Winnebagoâ€™s approach to mounting the 28-inch bedroom TV eliminates any intrusion in the wardrobe/drawer complex across from the mattress. Instead, the TV drops down from a cleverly designed molded console thatâ€™s built in to the ceiling over the bed. Shelves are provided on both sides of the TV for a satellite receiver and/or DVD player. The TV is in perfect position for watching in bed, and it doesnâ€™t restrict movement when moving on and off the mattress. Cabling requires a satellite receiver (or other components) with HDMI connections, and the additional antenna pigtail only hooks up to the rooftop dish. Same hookup is required for the main TV, but thereâ€™s a provision for a portable satellite dish. Fortunately, the coach was equipped with an optional Winegard TRAVâ€™LER automatic dish, which was compatible with HD receivers with HDMI connections.
Those who relish a large rear bathroom will enjoy using this space in the Forza. Nothing elaborate decoratively, but thereâ€™s good function and a couple of surprises. Itâ€™s easy to spread toiletries out on the extra-large lavatory counter and the stainless-steel sink is a nice touch. The faucet is positioned too far back from the sink, so washing hands leaves a mess on the counter; same problem in the half-bath. There are lots of cabinets and drawers surrounding the sink, which means the counter doesnâ€™t have to be cluttered. An unexpected feature is a tambour door to the right of the sink that leads to a clothes dryer; the washer is on the left side of the sink inside a standard-type enclosure.
A three-piece sliding door leads to a roomy shower, which benefits from close proximity to the 10-gallon water heater. We experienced no problems with water temperature fluctuation while turning the shower wand on and off and flow was excellent. We did lose some hair getting in and out of the shower due to the low shower-door support. I keep calling out door manufacturers for building systems that are too low, but nothing changes. Maybe itâ€™s just my 6-foot frame.
The Forza has a lot going on for a coach in this price category. It handles well, provides good driver seating and visibility, and it has just enough bells and whistles to keep diesel-pusher fans happy. Donâ€™t expect a super-plush dÃ©cor and the flooring is vinyl rather than tile. But the upholstery is Ultraleather and the fixtures are upper quality.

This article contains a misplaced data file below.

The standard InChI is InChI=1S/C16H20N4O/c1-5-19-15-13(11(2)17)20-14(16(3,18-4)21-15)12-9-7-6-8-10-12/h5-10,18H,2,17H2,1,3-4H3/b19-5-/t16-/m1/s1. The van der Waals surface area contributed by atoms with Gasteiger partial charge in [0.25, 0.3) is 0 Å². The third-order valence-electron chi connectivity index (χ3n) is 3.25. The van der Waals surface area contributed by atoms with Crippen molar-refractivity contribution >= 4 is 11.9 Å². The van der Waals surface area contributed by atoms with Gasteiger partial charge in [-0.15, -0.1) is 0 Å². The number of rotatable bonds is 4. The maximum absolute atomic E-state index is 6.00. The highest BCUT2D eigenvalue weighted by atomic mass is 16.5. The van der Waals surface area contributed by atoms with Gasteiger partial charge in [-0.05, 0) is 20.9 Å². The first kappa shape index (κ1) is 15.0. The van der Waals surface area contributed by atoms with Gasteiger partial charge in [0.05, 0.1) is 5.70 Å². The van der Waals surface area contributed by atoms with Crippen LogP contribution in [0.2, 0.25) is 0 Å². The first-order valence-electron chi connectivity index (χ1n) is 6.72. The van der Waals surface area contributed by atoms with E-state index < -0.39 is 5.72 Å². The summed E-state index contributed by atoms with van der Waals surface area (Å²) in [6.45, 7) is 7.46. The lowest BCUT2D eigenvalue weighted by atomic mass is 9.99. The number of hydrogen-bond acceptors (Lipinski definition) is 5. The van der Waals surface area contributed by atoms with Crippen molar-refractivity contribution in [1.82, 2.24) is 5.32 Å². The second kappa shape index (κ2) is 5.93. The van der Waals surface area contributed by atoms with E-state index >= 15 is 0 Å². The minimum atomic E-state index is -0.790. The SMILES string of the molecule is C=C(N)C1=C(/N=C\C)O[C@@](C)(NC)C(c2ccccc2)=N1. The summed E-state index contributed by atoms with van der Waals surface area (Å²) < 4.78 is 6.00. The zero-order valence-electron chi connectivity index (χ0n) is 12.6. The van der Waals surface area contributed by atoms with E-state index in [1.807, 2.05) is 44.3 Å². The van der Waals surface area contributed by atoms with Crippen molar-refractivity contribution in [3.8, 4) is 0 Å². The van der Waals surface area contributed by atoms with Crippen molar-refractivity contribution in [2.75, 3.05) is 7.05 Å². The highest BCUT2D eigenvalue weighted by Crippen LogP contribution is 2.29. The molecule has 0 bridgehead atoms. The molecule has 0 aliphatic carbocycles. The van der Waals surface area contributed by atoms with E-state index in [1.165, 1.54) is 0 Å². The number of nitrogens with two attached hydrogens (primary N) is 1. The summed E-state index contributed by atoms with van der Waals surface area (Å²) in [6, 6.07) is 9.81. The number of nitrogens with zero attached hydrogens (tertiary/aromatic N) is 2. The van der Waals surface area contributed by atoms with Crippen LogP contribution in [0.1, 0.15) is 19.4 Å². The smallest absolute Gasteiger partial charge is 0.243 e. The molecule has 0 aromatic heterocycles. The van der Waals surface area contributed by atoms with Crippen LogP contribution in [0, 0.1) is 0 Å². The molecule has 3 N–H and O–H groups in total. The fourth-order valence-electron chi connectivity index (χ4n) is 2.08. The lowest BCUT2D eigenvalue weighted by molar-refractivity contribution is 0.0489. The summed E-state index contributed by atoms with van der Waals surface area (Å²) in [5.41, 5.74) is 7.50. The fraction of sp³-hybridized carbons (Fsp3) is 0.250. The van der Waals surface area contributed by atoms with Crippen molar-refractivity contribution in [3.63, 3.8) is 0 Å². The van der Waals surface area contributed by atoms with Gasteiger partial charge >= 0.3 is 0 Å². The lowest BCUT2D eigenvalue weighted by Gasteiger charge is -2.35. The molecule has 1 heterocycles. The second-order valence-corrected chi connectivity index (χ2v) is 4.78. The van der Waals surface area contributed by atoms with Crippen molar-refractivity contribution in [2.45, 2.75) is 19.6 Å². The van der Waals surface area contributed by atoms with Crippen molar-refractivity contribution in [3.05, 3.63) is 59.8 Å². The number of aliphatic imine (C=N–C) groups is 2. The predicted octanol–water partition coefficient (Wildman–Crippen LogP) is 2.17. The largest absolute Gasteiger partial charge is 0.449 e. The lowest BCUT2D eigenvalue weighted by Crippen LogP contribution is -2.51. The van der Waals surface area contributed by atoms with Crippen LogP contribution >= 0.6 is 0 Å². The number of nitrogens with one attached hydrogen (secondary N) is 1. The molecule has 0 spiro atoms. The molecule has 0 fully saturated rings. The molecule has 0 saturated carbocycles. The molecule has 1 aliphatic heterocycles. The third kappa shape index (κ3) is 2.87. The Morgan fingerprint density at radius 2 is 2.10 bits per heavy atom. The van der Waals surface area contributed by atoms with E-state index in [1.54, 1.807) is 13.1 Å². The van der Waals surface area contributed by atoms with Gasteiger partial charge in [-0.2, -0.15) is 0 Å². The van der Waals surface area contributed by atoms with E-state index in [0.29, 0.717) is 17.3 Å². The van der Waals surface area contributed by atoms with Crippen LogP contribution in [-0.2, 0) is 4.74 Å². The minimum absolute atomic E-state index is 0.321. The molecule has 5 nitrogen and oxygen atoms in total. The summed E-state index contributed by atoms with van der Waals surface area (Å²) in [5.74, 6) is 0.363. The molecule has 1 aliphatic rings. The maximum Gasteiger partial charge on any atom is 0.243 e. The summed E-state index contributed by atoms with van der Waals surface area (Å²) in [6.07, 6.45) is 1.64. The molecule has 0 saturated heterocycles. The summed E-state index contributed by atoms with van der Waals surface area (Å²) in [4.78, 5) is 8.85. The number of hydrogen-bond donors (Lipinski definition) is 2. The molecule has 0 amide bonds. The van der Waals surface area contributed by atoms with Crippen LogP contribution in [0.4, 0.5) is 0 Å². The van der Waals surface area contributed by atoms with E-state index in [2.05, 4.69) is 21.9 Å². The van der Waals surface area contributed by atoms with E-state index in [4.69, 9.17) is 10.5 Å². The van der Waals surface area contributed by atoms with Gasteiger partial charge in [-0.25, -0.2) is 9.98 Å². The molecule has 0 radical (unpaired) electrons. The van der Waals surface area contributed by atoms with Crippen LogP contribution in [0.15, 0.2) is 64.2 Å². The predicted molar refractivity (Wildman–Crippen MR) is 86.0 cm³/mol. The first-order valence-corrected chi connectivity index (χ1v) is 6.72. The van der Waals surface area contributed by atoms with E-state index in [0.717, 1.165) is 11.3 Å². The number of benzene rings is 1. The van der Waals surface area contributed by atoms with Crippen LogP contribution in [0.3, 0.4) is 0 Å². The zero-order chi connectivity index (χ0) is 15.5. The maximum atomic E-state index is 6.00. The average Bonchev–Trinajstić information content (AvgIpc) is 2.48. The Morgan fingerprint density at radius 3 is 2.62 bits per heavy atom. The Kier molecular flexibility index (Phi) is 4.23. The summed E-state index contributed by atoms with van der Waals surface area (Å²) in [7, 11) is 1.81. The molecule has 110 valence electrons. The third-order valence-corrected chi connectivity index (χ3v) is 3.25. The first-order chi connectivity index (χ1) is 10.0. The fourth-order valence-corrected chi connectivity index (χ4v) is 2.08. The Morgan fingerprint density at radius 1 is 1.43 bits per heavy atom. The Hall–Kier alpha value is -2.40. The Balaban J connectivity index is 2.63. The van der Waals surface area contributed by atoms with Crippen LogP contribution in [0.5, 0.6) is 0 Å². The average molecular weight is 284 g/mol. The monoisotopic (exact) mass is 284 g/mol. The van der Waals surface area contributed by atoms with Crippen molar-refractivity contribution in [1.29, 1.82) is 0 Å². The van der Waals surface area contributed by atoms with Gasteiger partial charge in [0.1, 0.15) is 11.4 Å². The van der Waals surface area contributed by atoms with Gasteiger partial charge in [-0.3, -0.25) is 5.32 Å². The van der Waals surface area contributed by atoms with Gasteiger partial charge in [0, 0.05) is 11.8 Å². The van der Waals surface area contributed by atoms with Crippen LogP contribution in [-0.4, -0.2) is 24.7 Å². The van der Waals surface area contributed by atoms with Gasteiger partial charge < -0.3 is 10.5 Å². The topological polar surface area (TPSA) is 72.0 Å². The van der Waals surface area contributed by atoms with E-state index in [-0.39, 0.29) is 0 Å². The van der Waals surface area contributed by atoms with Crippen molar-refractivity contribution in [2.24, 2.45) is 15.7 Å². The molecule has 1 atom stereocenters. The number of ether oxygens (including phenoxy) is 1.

What you donâ€™t lose is generous exterior storage capacity, including pass-through compartments, a fully equipped utility bay, full-body paint and aluminum wheels. It looks like Winnebago accomplished its goal of producing a full-featured, nice-looking pusher without breaking the bank.
fuel economy: 8.2 mpg
acceleration:Â Â Â 0-60 mph: 29.6 sec; Â Â 40-60 mph: 18.7 sec
model: Freightliner XCS
engine: Cummins ISB 6.7-Liter
sae hp: 340 @ 2,600 rpm
torque: 700 lb-ft @ 1,600 rpm
transmission: Allison 2500 MH
axle ratio: 4.78:1
front tires: 255/80R22.5
rear tires: 255/80R22.5
brakes: Air Disc with ABS
suspension: NeWay front and rear air spring
fuel cap: 90 gal
warranty: 3 years, 50,000 miles
ext length: 39′ 10″
ext width: 8′ 5.5″
ext height: 11′ 10″ with a/c
int width: 8′ 0.5″
int height: 6′ 8″
construction: Aluminum/steel frame with interlocking joints, laminated side walls with block foam and fiberglass insulation, one-piece fiberglass roof
freshwater cap: 84 gal
black-water cap: 48 gal
gray-water cap: 54 gal
water-heater cap: 10 gal
lp-gas cap: 23 gal
air conditioner (2): 15,000 Btu
furnace: 40,000 Btu
refrigerator: 19 cu-ft
inverter/charger: 2,000 watts/100 amps
battery: (2) 12-volt chassis, (4) 12-volt coach
ac generator: 6 kW
msrp as tested: $221,941
warranty: 1 year, 15,000-miles basic; 3 years, 36,000-miles structure
(water & heater, fuel, lp-gas tanks full; no supplies or passengers)
front axle: 8,060 lbs
rear axle: 16,200 lbs
Total: 24,260 lbs
gawr, f/r: 10,410/17,500 lbs
gvwr/gcwr: 27,910/33,000 lbs
roccc: 3,650 lbs (deduct weight of passengers for net cargo capacity)
gawr: gross axle weight rating
gvwr: gross vehicle weight rating
gcwr: gross combination weight rating
roccc: realistic occupant and cargo carrying capacity (full water, no passengers)
641-585-3535 | www.gowinnebago.com